(Many) products included on the Environmental Protection Agency’s N list of disinfectants for use against coronavirus have active ingredients that belong to a class of chemicals known as quaternary ammonium compounds, which release formaldehyde. Studies have shown these compounds can cause asthma, fertility issues and birth defects, and irritate the skin, eyes and lungs.

Excerpts from article: Johns Hopkins Bloomberg School of Public Health & George Washington University:
Ana Maria Rule, PhD,
Director, Exposure Assessment Lab, Johns Hopkins Bloomberg School of Public Health

  “...these cleaners (QUATs) were most likely bought by the hospitals for very specific uses, such as sanitizing bed railings or other highly touched areas in isolation units. Now these chemicals are being used everywhere. So, you’re increasing the risk and the exposure and the concentration because you’re using them more broadly.”
Lesliam Quiros-Alcala, PhD, Assistant Professor, Johns Hopkins Bloomberg School of Public Health, and environmental epidemiologist

“Using these (Quat) disinfectants so frequently, especially inside the hoods, could pose acute and long-term health risks. It’s in the breathing zone. It’s right there. It’s prolonged periods, because they’re going to be there with patients for a while, so it is a concern.
 …we don’t want to adopt practices for the long-term that may be detrimental to human health.”
Melissa J Perry
Chair, Environmental and Occupational Health, George Washington University

 “The only protocols that appear to safely disinfect these masks are hydrogen peroxide vapor, UV radiation and a 65-90C heat treatment.”
Better Option: Hydrogen Peroxide
Hydrogen peroxide provides comprehensive sanitation
based on the EPA’s Emerging Viral Pathogen Policy

  • 30-60 second bactericidal & virucidal claim
  • Safe for workers (lowest EPA toxicity category, IV)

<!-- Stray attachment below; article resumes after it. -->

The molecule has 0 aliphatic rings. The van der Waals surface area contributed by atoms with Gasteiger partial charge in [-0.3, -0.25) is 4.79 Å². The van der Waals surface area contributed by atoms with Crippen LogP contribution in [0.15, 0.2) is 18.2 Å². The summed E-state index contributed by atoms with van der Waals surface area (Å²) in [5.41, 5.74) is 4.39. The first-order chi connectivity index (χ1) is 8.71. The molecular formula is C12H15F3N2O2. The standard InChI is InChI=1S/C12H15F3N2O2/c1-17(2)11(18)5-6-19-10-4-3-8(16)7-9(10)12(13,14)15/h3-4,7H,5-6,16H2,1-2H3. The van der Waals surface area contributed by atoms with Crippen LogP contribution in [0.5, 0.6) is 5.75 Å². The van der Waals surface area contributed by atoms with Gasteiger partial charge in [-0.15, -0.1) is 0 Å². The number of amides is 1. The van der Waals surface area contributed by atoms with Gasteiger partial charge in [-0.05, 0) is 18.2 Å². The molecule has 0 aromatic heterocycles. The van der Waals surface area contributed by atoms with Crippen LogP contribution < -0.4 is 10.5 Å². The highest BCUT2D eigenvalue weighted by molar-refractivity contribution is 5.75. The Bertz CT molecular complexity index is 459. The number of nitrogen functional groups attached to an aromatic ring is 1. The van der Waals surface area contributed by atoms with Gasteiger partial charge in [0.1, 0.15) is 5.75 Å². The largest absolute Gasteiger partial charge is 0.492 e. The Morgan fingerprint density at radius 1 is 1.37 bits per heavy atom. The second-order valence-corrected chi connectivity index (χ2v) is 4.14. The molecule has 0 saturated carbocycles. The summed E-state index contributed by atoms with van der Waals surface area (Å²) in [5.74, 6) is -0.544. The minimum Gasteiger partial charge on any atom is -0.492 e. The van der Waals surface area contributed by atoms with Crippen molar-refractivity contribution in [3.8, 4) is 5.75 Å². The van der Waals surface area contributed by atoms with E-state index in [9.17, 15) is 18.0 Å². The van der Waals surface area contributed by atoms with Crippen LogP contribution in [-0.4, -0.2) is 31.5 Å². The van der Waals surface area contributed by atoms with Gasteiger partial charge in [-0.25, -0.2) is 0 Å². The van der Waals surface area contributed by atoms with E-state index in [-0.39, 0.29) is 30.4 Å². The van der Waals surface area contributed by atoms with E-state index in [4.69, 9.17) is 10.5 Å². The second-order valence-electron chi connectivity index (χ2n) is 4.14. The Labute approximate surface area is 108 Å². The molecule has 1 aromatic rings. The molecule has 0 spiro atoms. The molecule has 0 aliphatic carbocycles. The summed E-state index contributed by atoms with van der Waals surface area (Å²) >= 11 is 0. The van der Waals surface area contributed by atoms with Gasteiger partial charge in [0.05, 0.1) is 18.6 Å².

• Fast kill times on over 38 pathogens— including 13 antibiotic-resistant ones
  • Benign for the environment
  • Fast contact times for fast room turnover
  • Surface compatible

Chlorine gas is a pulmonary irritant with intermediate water solubility that causes acute damage in the upper and lower respiratory tract. Exposure to low concentrations of chlorine for prolonged periods may have destructive effects, as might very short-term exposure to high concentrations.”

- Gerald F O’Malley, Chlorine Toxicity, Medscape, Updated May 13, 2019 
“Many pesticides (disinfectants) are sensitizers or irritants capable of directly damaging the bronchial mucosa, thus making the airway very sensitive to allergens or other stimuli. Pesticides may increase the
risk of developing asthma, exacerbate a previous asthmatic condition or even trigger asthma attack by increasing bronchial hyper-responsiveness.”

- Hernandez AF, Parron T, Alarcon R., Pesticides and asthma. Curr Opin Allergy Clin Immunol. 2011 Apr;11(2):90-6 
Your Facility's IPM During the Pandemic

Use a defined, prioritized IPM program , based on non-chemical pest prevention and intervention as the first line of defense with emphasis on maintenance and housekeeping. Least toxic pesticide are only to be used as a last resort.

During this pandemic it is critical to avoid using pesticides that known to exacerbate respiratory issues and can negatively impact the immune system.
Endocrine Disrupting Pesticides

Commonly used synthetic pyrethroid pesticides are endocrine disruptors and can have adverse impacts on people suffering form COVID-19.

- Environmental Health News, 4/23/20
Responding to COVID-19: The Spirit of Resilient Health Care Leadership
The secrets to a defined IPM program’s success are communication, coordination, and collaboration.  There are many different silos of activity that must be integrated within the Environmental Services (ES) Department. Only when these silos are purposefully linked can the best possible outcomes be achieved. We can help you.

Now is the time to prepare and reduce exposure
IPM in Health Care Facilities Project is the only non-profit dedicated to providing free resources and services to Maryland health care facilities.

Our mission is to serve your healthcare facility. Contact us, today.